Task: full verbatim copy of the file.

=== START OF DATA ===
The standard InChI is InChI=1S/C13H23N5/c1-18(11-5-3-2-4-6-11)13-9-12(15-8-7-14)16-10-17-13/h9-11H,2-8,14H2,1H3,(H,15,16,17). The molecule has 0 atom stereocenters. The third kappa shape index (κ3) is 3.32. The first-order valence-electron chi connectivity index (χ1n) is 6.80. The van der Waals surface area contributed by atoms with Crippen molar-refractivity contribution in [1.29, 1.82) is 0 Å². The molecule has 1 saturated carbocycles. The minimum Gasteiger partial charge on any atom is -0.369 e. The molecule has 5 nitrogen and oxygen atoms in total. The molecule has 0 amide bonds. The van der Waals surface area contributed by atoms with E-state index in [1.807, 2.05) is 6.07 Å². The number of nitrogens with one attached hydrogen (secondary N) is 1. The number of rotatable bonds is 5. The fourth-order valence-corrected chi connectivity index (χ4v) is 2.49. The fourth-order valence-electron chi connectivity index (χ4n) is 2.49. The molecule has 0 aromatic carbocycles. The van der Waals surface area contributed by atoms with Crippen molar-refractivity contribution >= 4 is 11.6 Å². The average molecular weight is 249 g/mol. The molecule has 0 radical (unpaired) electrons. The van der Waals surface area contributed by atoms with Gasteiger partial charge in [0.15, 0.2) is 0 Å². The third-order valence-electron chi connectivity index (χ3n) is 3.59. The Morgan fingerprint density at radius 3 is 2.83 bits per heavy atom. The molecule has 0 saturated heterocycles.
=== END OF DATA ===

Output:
The standard InChI is InChI=1S/C13H23N5/c1-18(11-5-3-2-4-6-11)13-9-12(15-8-7-14)16-10-17-13/h9-11H,2-8,14H2,1H3,(H,15,16,17). The molecule has 0 atom stereocenters. The third kappa shape index (κ3) is 3.32. The first-order valence-electron chi connectivity index (χ1n) is 6.80. The van der Waals surface area contributed by atoms with Crippen molar-refractivity contribution in [1.29, 1.82) is 0 Å². The molecule has 1 saturated carbocycles. The minimum Gasteiger partial charge on any atom is -0.369 e. The molecule has 5 nitrogen and oxygen atoms in total. The molecule has 0 amide bonds. The van der Waals surface area contributed by atoms with E-state index in [1.807, 2.05) is 6.07 Å². The number of nitrogens with one attached hydrogen (secondary N) is 1. The number of rotatable bonds is 5. The fourth-order valence-corrected chi connectivity index (χ4v) is 2.49. The fourth-order valence-electron chi connectivity index (χ4n) is 2.49. The molecule has 0 aromatic carbocycles. The van der Waals surface area contributed by atoms with Crippen molar-refractivity contribution >= 4 is 11.6 Å². The average molecular weight is 249 g/mol. The molecule has 0 radical (unpaired) electrons. The van der Waals surface area contributed by atoms with Gasteiger partial charge in [0.15, 0.2) is 0 Å². The third-order valence-electron chi connectivity index (χ3n) is 3.59. The Morgan fingerprint density at radius 3 is 2.83 bits per heavy atom. The molecule has 0 saturated heterocycles.